When asked if they were okay with making a donation of $15,000, Macy replied: 'Cool'.
One daughter, Olivia Jade Giannulli, who has nearly two million subscribers on YouTube and over a million on Instagram, said in a video that she only went to college for "game days, partying".
If you were an actress on an ABC sitcom that aired at some point in the 1990s, apparently the easiest way to get back in the news is to bribe college officials to let your undeserving kids get into school.
Court papers said a co-operating witness met with Huffman and her husband, actor William H. Macy, at their Los Angeles home and explained the scam to them. "Huffman later made arrangements to pursue the scheme a second time, for her younger daughter, before deciding not to do so".
Macy talked about his daughter's "stressful" college application process earlier this year.
The fraud scheme was run out of a small college preparation company in Newport Beach, California, that relied on bribes to sports coaches, phoney test takers and even doctored photos to land college slots, United States prosecutors said on Tuesday. "But all Federal Bureau of Investigation agents are armed and may draw their weapons as a precautionary measured based on the circumstances during the execution of any warrant", she added.
A judge said on Tuesday that jailed actress Felicity Huffman was eligible for release on $250,000 bond.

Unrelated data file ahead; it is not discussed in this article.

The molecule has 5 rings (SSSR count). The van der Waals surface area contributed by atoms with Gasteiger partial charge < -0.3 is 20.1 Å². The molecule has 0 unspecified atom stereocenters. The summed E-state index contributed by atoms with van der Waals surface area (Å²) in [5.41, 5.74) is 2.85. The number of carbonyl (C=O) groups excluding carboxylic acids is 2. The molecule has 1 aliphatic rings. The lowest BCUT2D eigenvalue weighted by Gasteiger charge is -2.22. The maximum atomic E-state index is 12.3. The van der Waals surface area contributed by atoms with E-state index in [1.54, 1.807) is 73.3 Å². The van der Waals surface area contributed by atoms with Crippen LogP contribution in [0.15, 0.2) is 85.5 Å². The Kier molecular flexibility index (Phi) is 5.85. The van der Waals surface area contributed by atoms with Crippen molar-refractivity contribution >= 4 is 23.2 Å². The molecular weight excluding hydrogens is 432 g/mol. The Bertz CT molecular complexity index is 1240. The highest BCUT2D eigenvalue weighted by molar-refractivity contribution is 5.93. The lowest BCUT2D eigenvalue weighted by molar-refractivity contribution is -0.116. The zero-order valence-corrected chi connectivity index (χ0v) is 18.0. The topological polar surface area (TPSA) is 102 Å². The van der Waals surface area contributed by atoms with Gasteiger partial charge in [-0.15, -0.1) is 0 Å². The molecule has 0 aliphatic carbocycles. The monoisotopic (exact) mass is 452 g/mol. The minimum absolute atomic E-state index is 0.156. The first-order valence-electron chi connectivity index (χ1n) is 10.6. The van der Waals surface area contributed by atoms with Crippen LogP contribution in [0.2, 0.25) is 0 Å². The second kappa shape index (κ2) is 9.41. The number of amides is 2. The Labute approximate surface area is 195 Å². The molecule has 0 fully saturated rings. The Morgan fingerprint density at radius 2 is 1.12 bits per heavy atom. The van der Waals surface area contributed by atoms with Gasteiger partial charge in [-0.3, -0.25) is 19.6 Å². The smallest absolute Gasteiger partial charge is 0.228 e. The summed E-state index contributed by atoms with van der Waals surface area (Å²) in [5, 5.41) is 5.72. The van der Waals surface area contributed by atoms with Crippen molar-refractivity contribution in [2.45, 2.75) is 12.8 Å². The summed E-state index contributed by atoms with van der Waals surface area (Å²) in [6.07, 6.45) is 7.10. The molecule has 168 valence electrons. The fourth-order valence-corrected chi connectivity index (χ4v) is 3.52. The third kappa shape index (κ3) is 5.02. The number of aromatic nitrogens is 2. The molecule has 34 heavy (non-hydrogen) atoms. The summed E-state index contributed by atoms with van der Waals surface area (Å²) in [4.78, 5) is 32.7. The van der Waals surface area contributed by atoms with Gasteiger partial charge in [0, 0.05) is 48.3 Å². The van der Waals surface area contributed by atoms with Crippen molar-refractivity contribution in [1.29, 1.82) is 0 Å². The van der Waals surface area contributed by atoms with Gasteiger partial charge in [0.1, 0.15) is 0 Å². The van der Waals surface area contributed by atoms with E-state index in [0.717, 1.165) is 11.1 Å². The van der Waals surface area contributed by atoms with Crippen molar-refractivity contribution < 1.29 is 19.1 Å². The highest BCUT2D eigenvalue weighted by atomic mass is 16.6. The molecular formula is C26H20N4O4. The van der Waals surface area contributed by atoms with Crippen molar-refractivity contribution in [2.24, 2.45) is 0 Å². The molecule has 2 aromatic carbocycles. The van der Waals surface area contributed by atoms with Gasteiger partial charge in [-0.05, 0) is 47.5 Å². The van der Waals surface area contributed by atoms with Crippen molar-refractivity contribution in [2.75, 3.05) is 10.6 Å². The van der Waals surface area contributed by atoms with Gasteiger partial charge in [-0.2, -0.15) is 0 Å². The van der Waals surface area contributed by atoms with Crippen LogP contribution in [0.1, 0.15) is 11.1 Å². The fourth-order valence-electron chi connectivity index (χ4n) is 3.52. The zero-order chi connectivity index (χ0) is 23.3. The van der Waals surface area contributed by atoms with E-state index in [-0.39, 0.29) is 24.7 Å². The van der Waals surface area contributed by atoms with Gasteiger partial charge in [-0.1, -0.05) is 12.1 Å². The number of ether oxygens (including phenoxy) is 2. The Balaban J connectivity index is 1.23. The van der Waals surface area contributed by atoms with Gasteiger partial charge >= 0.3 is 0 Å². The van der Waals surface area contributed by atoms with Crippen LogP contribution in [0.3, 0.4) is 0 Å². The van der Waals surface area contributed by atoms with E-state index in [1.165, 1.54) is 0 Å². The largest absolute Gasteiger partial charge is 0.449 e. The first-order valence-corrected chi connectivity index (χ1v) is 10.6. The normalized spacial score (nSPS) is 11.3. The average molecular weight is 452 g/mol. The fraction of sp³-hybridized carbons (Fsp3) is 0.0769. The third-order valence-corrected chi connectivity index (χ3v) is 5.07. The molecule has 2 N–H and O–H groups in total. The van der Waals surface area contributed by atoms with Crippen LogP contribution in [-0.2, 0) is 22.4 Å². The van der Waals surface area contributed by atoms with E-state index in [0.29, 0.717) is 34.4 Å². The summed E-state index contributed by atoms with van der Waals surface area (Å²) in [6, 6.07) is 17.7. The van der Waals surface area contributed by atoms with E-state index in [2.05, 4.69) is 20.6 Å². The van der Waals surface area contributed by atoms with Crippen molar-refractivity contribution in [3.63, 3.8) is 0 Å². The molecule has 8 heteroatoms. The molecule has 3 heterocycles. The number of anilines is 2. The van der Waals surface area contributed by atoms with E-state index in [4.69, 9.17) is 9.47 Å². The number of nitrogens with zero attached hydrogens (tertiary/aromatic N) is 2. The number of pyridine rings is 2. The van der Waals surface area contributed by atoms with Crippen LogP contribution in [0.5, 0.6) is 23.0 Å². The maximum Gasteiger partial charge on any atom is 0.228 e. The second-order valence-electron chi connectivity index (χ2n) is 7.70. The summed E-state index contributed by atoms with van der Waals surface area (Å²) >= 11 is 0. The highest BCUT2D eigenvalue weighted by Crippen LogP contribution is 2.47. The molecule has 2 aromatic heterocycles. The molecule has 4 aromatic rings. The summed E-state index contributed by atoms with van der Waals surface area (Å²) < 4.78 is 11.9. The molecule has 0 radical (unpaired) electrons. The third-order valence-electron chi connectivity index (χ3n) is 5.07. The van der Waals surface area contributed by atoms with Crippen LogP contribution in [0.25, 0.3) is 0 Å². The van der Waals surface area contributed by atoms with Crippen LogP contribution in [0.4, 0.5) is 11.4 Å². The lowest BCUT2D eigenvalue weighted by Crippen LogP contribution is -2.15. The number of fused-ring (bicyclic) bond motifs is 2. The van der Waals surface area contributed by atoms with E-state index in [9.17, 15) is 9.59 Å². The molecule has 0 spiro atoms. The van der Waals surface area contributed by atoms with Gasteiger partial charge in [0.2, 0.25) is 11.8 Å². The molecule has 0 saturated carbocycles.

Lori and 32 other parents - including her husband, Mossimo founder Mossimo Giannulli - are facing charges of "conspiracy to commit mail and wire fraud" for shelling out a lot of Benjamins for their kids to get into elite institutions.
"My daughters are extraordinary women", Macy, 68, told Parade magazine previously.
An FBI source told the celebrity news outlet that guns were drawn as a precaution. Huffman was then taken to a federal building and processed by federal marshals.
Loughlin surrendered Wednesday morning to federal authorities in Los Angeles, FBI spokeswoman Laura Eimiller said.
Loughlin and Giannulli have two daughters, Isabella Rose, 20, and YouTube star Olivia Jade, 19.
The racketeering conspiracy charges unveiled Tuesday were also brought against the coaches at schools including Yale, Wake Forest University, Georgetown and the University of Southern California.
Parents spent as much as six-and-a-half million dollars to guarantee their children's college admission.
Prosecutors say parents paid an admissions consultant $25 million from 2011 through February 2019 to bribe coaches and administrators to label their children as recruited athletes to boost their chances of getting into schools.
In many cases, the students were not aware that their parents had arranged for the cheating, prosecutors said, although in other cases they knowingly took part.